National Geographic : 2017 Nov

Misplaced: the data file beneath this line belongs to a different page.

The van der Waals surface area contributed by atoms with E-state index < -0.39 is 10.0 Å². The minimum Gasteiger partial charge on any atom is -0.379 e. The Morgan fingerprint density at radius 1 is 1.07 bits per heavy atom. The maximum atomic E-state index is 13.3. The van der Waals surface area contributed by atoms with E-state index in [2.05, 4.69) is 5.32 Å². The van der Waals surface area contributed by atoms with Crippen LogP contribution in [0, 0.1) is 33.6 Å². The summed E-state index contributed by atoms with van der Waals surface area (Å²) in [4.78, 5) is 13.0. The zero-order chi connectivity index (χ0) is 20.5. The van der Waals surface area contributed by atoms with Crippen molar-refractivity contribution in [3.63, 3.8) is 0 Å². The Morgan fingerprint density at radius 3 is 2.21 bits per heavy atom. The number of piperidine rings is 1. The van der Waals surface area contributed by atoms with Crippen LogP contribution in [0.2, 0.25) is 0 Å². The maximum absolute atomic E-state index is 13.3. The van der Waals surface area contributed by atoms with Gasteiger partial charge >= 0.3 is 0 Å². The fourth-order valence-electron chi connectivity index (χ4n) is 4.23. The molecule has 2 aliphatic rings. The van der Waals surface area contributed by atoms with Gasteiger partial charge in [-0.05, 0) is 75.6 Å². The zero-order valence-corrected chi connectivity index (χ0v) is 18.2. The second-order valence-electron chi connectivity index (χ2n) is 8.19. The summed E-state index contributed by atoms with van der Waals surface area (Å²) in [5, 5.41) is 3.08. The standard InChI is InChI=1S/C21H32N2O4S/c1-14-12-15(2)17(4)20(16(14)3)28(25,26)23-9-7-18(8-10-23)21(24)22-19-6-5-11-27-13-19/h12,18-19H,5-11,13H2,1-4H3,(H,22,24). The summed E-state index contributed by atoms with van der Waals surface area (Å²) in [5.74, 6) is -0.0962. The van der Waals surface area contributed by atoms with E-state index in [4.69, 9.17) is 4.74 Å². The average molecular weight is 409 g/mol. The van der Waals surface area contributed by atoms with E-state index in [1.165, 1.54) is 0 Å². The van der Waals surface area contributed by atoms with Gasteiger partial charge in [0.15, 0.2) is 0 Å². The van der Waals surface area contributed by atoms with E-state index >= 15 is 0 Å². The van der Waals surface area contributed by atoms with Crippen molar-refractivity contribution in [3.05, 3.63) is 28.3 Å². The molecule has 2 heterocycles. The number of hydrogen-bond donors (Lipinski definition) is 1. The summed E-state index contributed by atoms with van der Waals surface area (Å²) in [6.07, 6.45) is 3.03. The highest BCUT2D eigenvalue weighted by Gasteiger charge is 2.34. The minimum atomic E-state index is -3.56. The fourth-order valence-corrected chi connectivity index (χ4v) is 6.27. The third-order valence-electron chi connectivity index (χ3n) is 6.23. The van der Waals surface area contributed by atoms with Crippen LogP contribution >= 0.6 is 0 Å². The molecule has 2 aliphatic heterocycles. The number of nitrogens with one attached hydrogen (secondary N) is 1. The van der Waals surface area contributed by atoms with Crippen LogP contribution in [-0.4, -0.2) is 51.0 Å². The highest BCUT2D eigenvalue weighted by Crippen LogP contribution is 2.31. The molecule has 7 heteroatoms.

90 national geographic • noVeMBer 2017 offer unusual opportunities. It is ravaged by war but now at peace. From the early 1960s until the start of the new millennium, Angola was high on the list of nations you would not want to visit—un- less you were a mercenary soldier or a diamond buyer. Once a Portuguese colony, it got its inde- pendence in 1975 after a bloody war of liberation, then was wracked by civil war for 27 years, a proxy battleground for the superpowers, pustulated with land mines, a scene of great suffering and strife. But things have changed drastically since 2002, when the rebel party, UNITA, suffered a crushing defeat, after which oil in great quantities began flowing for export and business boomed. “ The most important thing we have to tell the world is that Angola is now a stable country,” the minister of the environment, Maria de Fátima Monteiro Jardim, told me recently at a gathering in Luanda, the capital. “ We are committed to preserving na- ture,” she said. What that commitment will mean to reality on the ground is a crucial unknown. The Boyes team has the blessing of Angolan officialdom, along with international support, to pursue an extraordinarily ambitious study of the Cuito and Cubango Rivers, exploring every mile of them and some of their tributaries, surveying their wildlife, sampling water quality, noting hu- man presence and impacts along the banks, cre- ating a vast and publicly accessible body of data, and trying to comprehend just how the clean wa- ters of southeastern Angola vivify the Okavango Delta in Botswana. These survey expeditions, eight so far, have been arduous as well as thorough. The first began on May 21, 2015, when Boyes and his team, trav- eling with an escort of Land Rovers from HALO Trust, the international demining organization, and a big Russian cargo truck, arrived at the source lake of the Cuito River. They had brought several tons of gear and seven mokoros in which to ferry themselves and their stuff downstream. After paddling the length of the lake on their first day, they discovered that the Cuito at its outlet is a tiny stream, waist-deep but only a yard or so wide, and impossible for navigation by 20-foot-long mokoros. So they dragged the loaded boats down- stream, slogging through high grasses alongside the little band of water, pulling like human oxen, and taking data as they went. These mokoros were fiberglass-and-wood models, not dugouts of ebo- ny or some other tree like the Okavango originals, but were still very weighty when fully loaded. They dragged them each day for more than a week before the Cuito became navigable. Then they climbed aboard, with paddles and poles, but faced a new sort of challenge: crocodiles and hippos. The Cuito along its upper reaches is essentially a wilderness river—clear water, banks lined with reeds, no villages, few signs of humans. On the morning of July 11, 2015, along a broad curve, something plunged through the reeds and into the water just ahead. Boyes, steersman in the lead boat, hollered “Croc,” a relatively routine alert. He ruddered toward the mid-river channel, giving the animal space along the bank. Suddenly a great bulge of water rose beside Boyes’s boat as a distraught hippo surfaced— probably a young male, Boyes thinks. Turns out the right evasive line for a crocodile is the wrong Subsistence fishing has long been important to villagers in the Cuito and Cubango watersheds. With better nets, they now get larger hauls and more fish to smoke and carry by motorbike or dugout canoe to area markets. Boyes and others worry that the harvests may not be sustainable.